Racing's tale of two long shots

February, 25, 2013
It was a tale of two long shots.

Involved was a lesson in how fame and fortune can be all-too- fleeting in the tumultuous world of horse racing and that the proverbial 15 minutes of glory often passes much quicker than that.

It all unfolded at the Fair Grounds in New Orleans on Saturday, when an upstart without an apostrophe named Ive Struck a Nerve shook up the Kentucky Derby chase by winning the $400,000 Risen Star by a nose. His payoff for the handful of backers who bought $2 win tickets on him was an astronomical $272.40 on the 135-1 shot.

Rest assured that pays for a lot of apostrophes.

In beating a field that included more highly regarded Kentucky Derby prospects like Code West, Place Malice, Oxbow and the favored Normandy Invasion, who were second through fifth, respectively, Ive Struck a Nerve also gave the Derby chase the kind of rags-to-riches story that can warm many hearts.

The winner was originally a $1,700 weanling purchase who owned only a maiden win before Saturday -- which came in his sixth career start -- and his best finish in a stakes was a second in the $148,000 Sugar Bowl at Fair Grounds last December. Finishing behind him were five horses that had finished in the money in a graded stakes.

The trainers who finished second through fifth were, in order, Bob Baffert, Todd Pletcher, D. Wayne Lukas and Chad Brown, two of whom are in the Hall of Fame, one who is a no-brainer to land there and another who ranks among the game's best young talents. Meanwhile, Ive Struck a Nerve is trained by Keith Desormeaux, who has never won more than 39 races in a year and is not even the most well known member of the racing community in his immediate family. That role belongs to his brother, Hall of Fame jockey Kent Desormeaux.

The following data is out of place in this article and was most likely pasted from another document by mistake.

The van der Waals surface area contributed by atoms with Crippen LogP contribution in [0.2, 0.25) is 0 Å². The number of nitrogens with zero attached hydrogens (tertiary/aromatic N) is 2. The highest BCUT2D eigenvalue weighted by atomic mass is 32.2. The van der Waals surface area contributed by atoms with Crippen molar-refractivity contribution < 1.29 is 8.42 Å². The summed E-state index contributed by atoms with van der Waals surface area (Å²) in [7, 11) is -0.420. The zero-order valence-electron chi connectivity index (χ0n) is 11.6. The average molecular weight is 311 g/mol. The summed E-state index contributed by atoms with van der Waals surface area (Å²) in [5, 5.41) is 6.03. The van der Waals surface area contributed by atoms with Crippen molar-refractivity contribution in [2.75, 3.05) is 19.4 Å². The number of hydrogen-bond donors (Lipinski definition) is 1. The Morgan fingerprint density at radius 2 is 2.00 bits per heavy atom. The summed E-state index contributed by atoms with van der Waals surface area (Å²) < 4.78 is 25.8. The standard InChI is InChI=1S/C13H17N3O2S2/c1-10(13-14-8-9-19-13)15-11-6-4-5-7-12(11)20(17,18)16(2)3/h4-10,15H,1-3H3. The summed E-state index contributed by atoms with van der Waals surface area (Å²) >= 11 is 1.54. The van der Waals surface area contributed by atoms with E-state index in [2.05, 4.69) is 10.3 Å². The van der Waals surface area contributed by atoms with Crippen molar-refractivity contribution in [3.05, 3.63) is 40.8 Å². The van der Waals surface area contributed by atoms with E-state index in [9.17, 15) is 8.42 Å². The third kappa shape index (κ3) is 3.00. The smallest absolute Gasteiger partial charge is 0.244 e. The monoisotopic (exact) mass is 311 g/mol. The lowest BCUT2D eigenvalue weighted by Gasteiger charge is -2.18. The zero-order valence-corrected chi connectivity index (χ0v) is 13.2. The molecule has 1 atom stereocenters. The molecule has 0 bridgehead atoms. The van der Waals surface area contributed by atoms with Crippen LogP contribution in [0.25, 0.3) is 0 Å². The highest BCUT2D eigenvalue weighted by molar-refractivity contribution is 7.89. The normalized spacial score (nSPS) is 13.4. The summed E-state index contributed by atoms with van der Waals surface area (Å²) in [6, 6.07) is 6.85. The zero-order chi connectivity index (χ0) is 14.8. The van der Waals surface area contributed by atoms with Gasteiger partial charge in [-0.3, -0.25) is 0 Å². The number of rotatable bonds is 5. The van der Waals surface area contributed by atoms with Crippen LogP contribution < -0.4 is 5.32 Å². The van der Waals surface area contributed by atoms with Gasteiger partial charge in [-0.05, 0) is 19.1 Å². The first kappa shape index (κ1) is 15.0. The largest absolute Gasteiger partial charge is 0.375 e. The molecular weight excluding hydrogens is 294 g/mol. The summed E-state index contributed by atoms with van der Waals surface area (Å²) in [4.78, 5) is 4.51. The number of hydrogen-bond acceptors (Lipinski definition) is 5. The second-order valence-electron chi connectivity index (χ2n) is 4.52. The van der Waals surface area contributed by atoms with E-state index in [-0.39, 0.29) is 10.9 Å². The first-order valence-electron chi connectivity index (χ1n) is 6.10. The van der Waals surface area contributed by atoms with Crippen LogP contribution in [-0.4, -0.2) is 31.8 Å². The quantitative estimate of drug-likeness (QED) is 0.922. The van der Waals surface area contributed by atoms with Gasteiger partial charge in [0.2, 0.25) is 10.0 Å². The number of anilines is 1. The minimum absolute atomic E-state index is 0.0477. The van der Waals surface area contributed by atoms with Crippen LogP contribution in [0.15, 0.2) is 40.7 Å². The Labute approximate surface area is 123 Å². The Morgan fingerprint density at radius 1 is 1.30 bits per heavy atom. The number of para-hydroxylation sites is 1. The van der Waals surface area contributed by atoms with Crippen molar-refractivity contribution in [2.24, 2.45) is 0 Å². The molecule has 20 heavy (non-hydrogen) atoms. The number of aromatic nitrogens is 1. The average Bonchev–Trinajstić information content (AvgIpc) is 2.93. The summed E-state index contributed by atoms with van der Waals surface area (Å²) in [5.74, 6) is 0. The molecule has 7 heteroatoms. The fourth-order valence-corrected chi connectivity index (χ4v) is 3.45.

Ive Struck a Nerve is owned by Matt Bryan's Big Chief Racing, a stable which, according to, has an all-time record of six starts, two wins and two seconds, all in 2013.

Put it all together and Ive Struck a Nerve offers the pleasing tale of an obscure horse and its humble connections trying to stand tallest of all on a sport's most bejeweled stage.

But for how long will it resonate?

With 51 points in the "Road to the Kentucky Derby" standings, Ive Struck a Nerve most likely secured a spot in the starting gate for the Kentucky Derby. Can lightning possibly strike twice?

Enter the second long shot.

As a reminder of why it can be unwise to focus too much attention or hope on a racetrack hero who seems to pop out of nowhere, we offer the eighth race on Saturday's card at Fair Grounds. Contested two races before the Risen Star, the $150,000 Mineshaft Handicap featured a field of seven that included Hero of Order.

Some well-versed in racing trivia or fortunate enough to bet a few bucks on him last April might recall Hero of Order as 2012's Mr. Improbable. Defying the odds stacked against him, Hero of Order captured the Louisiana Derby on April 1 at preposterous 109-1.

On Saturday, Hero of Order ran fourth at 21-1 odds, to, ironically enough, Mark Valeski, who was second to him in last year's Louisiana Derby. It marked Hero or Order's ninth straight loss since his April Fool's Day stunner.

He never even made it to the Kentucky Derby as he finished 13th in the Blue Grass Stakes two weeks after his head-scratching win in the Louisiana Derby.

The magic he found on one day in April of 2012 was never recreated. Fifteen minutes of fame was reduced to about the same 1:50 it took Hero of Order to circle the Fair Grounds. In racing, it seems, whenever something inexplicable happens it's best to savor the moment and avoid the temptation to ponder an even more serendipitous future

Perhaps Ive Struck a Nerve might break that mold. It's surely possible and it happens every now and then.

Yet even the Kentucky Derby itself does not take kindly to surprises. The last four Derby winners have been long shots who paid $32.60, $43.80, $18 and $103.20. Combined the four of them have won just two races in their starts since winning the Roses.

Fame may not be a stranger in racing, but that doesn't mean it sticks around for long. Sorry to say, but in horse racing, 15 minutes of fame can definitely be pushing it.

• Bob Ehalt grew up a few furlongs from Belmont Park and has followed horse racing as a fan, turf writer or owner since 1971.
• Has won three Associated Press Sports Editors awards and was the recipient of the '09 Breeders' Cup media award for outstanding social media.



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